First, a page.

• Common agricultural policy (CAP). The communication “The future of food and agriculture,” written by the European Commission, was made public in November 2017. In this document, farmers are considered as the managers of the natural environment (responsible for the care of soil, water, air, and biodiversity) and the suppliers of food and other renewable products, while at the same time, agriculture is credited with the function of retaining carbon in the system as a whole. The aforementioned communication considers that the future CAP must lead the transition towards more sustainable European agriculture. In addition to its traditional objectives, this policy must take advantage of the potential of the circular economy and the bioeconomy to support the care of the environment and the fight against and adaptation to climate change [19].

  • Energy and biofuel policy. This policy has promoted first generation biorefineries, although its objectives for the coming years have been modified, since the European Commission proposes to reduce the production of first generation biofuels by 7% by the year 2021, and by 3.8% by 2030. Individual countries can even set lower limits. Further, it states that the incorporation of 1.5% of renewable energy in transport in the year 2021 should be obligatory, reaching 6.8% in 2030. In addition, the generation of biofuels from further generation biorefineries must rise from 0.5% in 2021 to 3.6% in 2030.

4. The importance of science and technology in the bioeconomy

Overcoming the challenges we have described for the bioeconomy will be possible with the accumulation of knowledge in different scientific areas, and its transformation into innovations applied to each of the areas that comprise the bioeconomy.

The improvement in the efficiency of the processes that make up agri-food production will be one of the essential elements. Implementation of the eco-blueprint—rethinking all the productive, organizational, and logistic processes to reduce the quantity of inputs, which is proposed for the application of the circular economy [20], thereby achieving a balance between productivity and sustainability—will require the integration of knowledge from different areas:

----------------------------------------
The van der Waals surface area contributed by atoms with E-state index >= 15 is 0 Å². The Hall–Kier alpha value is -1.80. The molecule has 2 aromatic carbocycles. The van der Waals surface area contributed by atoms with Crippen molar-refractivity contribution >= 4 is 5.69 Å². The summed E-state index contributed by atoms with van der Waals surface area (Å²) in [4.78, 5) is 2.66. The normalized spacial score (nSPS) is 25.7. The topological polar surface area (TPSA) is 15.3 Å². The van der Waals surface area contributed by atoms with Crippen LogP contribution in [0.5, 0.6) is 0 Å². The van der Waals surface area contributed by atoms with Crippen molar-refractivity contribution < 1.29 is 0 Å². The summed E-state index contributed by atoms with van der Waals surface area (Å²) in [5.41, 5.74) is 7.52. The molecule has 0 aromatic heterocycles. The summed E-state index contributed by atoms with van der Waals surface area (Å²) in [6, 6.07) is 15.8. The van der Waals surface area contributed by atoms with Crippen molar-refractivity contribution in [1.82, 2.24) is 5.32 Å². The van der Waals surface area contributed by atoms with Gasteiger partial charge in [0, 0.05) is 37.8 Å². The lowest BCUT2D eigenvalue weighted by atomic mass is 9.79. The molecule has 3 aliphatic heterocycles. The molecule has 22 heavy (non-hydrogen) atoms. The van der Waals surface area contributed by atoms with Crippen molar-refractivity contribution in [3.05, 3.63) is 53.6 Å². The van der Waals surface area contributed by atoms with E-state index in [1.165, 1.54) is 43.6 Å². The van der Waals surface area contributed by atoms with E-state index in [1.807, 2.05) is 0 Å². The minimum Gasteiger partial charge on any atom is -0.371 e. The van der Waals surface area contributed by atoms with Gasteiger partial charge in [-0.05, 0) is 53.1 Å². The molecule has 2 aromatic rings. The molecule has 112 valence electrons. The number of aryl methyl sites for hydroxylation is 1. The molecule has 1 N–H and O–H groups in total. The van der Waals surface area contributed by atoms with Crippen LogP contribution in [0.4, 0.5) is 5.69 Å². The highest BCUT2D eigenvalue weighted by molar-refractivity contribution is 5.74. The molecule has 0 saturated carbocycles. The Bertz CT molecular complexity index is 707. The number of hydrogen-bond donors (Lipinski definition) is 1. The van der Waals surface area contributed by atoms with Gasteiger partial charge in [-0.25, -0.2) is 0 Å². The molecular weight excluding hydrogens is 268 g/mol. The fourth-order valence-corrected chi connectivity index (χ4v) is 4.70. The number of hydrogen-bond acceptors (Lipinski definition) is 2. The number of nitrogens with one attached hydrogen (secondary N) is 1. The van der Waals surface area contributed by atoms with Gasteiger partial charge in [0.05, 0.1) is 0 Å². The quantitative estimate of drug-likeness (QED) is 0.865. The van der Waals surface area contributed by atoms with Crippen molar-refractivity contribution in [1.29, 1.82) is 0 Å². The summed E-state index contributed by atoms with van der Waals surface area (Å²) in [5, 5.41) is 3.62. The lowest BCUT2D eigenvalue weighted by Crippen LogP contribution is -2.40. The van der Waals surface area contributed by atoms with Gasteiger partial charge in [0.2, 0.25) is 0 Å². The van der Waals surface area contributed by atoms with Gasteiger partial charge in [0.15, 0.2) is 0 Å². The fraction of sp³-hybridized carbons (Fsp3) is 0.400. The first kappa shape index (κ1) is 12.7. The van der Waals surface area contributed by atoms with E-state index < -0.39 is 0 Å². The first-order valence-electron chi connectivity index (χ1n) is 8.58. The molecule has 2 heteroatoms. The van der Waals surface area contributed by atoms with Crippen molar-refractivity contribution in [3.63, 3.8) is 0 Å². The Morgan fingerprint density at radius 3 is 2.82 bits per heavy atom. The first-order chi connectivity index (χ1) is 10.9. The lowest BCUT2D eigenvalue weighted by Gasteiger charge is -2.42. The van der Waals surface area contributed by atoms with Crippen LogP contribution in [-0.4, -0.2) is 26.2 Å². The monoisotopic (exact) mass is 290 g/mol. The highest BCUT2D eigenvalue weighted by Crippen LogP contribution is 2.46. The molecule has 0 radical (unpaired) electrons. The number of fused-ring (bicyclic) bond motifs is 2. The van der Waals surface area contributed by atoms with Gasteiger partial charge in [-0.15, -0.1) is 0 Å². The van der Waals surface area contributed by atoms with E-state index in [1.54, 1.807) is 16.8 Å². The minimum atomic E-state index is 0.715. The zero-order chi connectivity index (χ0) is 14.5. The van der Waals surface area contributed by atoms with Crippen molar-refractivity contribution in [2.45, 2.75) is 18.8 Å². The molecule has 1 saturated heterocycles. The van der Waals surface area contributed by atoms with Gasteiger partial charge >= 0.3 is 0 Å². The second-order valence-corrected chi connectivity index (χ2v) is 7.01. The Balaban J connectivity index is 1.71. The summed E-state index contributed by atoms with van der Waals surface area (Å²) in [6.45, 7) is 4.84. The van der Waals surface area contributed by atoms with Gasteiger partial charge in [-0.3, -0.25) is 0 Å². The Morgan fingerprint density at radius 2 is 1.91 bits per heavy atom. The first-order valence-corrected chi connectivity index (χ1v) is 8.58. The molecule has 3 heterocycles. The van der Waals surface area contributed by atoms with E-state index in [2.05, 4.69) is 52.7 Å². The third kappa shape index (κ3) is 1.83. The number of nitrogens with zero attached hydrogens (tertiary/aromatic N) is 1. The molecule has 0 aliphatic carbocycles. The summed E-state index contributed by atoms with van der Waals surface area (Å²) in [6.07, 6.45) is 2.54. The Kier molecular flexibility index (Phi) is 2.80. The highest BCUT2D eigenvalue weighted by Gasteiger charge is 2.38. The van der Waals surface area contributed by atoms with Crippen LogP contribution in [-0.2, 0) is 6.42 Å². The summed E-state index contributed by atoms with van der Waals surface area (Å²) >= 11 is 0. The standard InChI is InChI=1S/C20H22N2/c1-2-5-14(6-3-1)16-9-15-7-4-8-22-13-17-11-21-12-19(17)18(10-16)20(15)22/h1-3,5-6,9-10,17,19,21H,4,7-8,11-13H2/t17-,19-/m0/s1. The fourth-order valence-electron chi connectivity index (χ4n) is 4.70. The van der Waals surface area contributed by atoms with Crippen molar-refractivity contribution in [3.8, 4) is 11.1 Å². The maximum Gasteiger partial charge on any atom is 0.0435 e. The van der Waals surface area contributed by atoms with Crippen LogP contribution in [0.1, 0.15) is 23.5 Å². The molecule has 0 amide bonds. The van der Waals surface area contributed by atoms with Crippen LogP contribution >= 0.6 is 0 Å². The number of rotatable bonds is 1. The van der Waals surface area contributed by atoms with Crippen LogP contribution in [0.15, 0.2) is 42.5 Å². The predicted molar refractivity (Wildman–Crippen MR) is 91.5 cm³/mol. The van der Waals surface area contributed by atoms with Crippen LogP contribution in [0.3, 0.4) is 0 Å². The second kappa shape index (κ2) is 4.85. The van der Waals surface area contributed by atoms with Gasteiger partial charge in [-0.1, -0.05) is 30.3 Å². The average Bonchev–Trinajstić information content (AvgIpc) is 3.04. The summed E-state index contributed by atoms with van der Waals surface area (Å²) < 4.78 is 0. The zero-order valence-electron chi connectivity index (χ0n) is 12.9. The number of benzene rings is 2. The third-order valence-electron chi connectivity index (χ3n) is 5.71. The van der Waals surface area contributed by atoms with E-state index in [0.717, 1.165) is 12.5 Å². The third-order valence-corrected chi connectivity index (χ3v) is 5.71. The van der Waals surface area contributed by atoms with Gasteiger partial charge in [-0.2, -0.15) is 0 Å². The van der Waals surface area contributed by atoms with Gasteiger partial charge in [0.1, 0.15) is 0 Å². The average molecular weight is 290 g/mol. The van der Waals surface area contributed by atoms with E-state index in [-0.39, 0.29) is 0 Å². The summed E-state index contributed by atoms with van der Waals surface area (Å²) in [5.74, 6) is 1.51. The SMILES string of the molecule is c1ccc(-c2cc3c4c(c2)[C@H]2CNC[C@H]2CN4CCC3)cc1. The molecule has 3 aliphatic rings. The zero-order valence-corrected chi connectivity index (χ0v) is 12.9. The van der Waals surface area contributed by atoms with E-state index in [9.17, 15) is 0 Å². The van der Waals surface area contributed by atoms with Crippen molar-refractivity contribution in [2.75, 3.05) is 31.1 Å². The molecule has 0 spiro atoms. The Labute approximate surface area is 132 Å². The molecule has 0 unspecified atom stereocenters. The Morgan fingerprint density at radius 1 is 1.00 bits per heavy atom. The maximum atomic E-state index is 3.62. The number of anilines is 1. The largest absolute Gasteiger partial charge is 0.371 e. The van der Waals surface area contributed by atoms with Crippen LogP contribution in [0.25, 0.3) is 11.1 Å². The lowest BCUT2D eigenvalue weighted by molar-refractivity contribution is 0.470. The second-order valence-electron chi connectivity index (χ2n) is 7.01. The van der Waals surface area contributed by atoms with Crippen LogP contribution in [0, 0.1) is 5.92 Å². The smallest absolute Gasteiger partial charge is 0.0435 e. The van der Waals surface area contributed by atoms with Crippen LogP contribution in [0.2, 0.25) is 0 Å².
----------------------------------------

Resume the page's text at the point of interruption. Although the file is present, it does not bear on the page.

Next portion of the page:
• The areas of biology and biotechnology are essential for the development of new genetic materials for use in arable and livestock farming. The selection and crossing of materials will become much more precise and faster with the sequencing of complete genomes, the use of bioinformatics tools, or the editing of genes. This will allow responses to the joint challenges of productivity, resistance to drought, diseases, and pests, improved efficiency in the use of nutrients, and enrichment of food in certain components of interest. Knowledge of the microbiomes of the soil or the digestive tract of animals will improve the efficiency of the use of fertilizers, water, and feed ingredients, or improve the immune response of plants or animals. These same technologies, as well as nanotechnology, will also be applied to agri-food processing. The European Court of Justice issued a ruling in which it equates, for the EU, the techniques of gene editing with those of genetic modification. A decision of this type, if it is not modified, could inhibit the scientific development in Europe in the coming years, making it difficult to advance in this field.

  • The areas of engineering (mechanization, automation, robotization, avionics, and artificial intelligence) will revolutionize both the work itself and, above all, the precision in the handling and application of inputs, allowing progress in arable and livestock farming in the coming years. The use of the means of production at the correct moment and in the exact quantity that is extracted by plants or used by animals improves efficiency and, at the same time, reduces the use of natural resources, the impacts on the environment, and the final waste output of the productive processes. Some of the current objectives, such as reducing the use of fertilizers, phytosanitary products, or antimicrobials, will become a reality.

  • The application of information and communication technologies in agri-food production processes will facilitate precision in the use of inputs. Decision support tools will be developed based on the capture and storage of data, or images, for both the productive systems and external ones. The sensors and cameras placed in/on plants, animals, buildings, production chains, vehicles, drones, or satellites will continuously inform about the real productive situation. The processing of this information, and its combination with other external information from consumers or markets, will allow us to leave behind the descriptive analysis of the events that have happened, and instead to predict what may happen and even to prescribe a certain decision.